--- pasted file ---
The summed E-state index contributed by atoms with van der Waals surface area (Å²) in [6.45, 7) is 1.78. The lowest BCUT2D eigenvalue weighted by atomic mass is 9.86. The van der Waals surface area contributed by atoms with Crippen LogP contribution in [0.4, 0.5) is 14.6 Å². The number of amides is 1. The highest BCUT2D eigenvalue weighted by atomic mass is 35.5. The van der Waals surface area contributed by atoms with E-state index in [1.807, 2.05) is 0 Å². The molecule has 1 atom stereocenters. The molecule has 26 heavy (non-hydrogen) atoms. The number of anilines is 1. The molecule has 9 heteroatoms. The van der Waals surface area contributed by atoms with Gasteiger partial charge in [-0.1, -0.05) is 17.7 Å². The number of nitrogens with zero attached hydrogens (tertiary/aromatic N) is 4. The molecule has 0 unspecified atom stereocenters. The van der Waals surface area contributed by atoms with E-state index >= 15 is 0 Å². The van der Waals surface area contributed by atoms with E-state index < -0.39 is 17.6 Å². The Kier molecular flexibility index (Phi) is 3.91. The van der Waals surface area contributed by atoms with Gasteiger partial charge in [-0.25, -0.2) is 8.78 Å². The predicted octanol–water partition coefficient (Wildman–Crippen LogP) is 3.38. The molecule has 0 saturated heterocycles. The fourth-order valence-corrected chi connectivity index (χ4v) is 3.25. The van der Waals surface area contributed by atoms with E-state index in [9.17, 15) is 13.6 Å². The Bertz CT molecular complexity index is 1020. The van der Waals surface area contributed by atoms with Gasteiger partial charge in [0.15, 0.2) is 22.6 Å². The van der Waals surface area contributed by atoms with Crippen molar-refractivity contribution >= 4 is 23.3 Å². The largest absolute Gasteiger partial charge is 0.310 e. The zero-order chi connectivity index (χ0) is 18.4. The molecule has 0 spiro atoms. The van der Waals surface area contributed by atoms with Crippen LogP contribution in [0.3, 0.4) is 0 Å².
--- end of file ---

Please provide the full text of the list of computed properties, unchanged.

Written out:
The summed E-state index contributed by atoms with van der Waals surface area (Å²) in [6.45, 7) is 1.78. The lowest BCUT2D eigenvalue weighted by atomic mass is 9.86. The van der Waals surface area contributed by atoms with Crippen LogP contribution in [0.4, 0.5) is 14.6 Å². The number of amides is 1. The highest BCUT2D eigenvalue weighted by atomic mass is 35.5. The van der Waals surface area contributed by atoms with E-state index in [1.807, 2.05) is 0 Å². The molecule has 1 atom stereocenters. The molecule has 26 heavy (non-hydrogen) atoms. The number of anilines is 1. The molecule has 9 heteroatoms. The van der Waals surface area contributed by atoms with Gasteiger partial charge in [-0.1, -0.05) is 17.7 Å². The number of nitrogens with zero attached hydrogens (tertiary/aromatic N) is 4. The molecule has 0 unspecified atom stereocenters. The van der Waals surface area contributed by atoms with E-state index >= 15 is 0 Å². The van der Waals surface area contributed by atoms with E-state index < -0.39 is 17.6 Å². The Kier molecular flexibility index (Phi) is 3.91. The van der Waals surface area contributed by atoms with Gasteiger partial charge in [-0.25, -0.2) is 8.78 Å². The predicted octanol–water partition coefficient (Wildman–Crippen LogP) is 3.38. The molecule has 0 saturated heterocycles. The fourth-order valence-corrected chi connectivity index (χ4v) is 3.25. The van der Waals surface area contributed by atoms with E-state index in [9.17, 15) is 13.6 Å². The Bertz CT molecular complexity index is 1020. The van der Waals surface area contributed by atoms with Gasteiger partial charge in [0.15, 0.2) is 22.6 Å². The van der Waals surface area contributed by atoms with Crippen molar-refractivity contribution >= 4 is 23.3 Å². The largest absolute Gasteiger partial charge is 0.310 e. The zero-order chi connectivity index (χ0) is 18.4. The molecule has 0 spiro atoms. The van der Waals surface area contributed by atoms with Crippen LogP contribution in [0.3, 0.4) is 0 Å².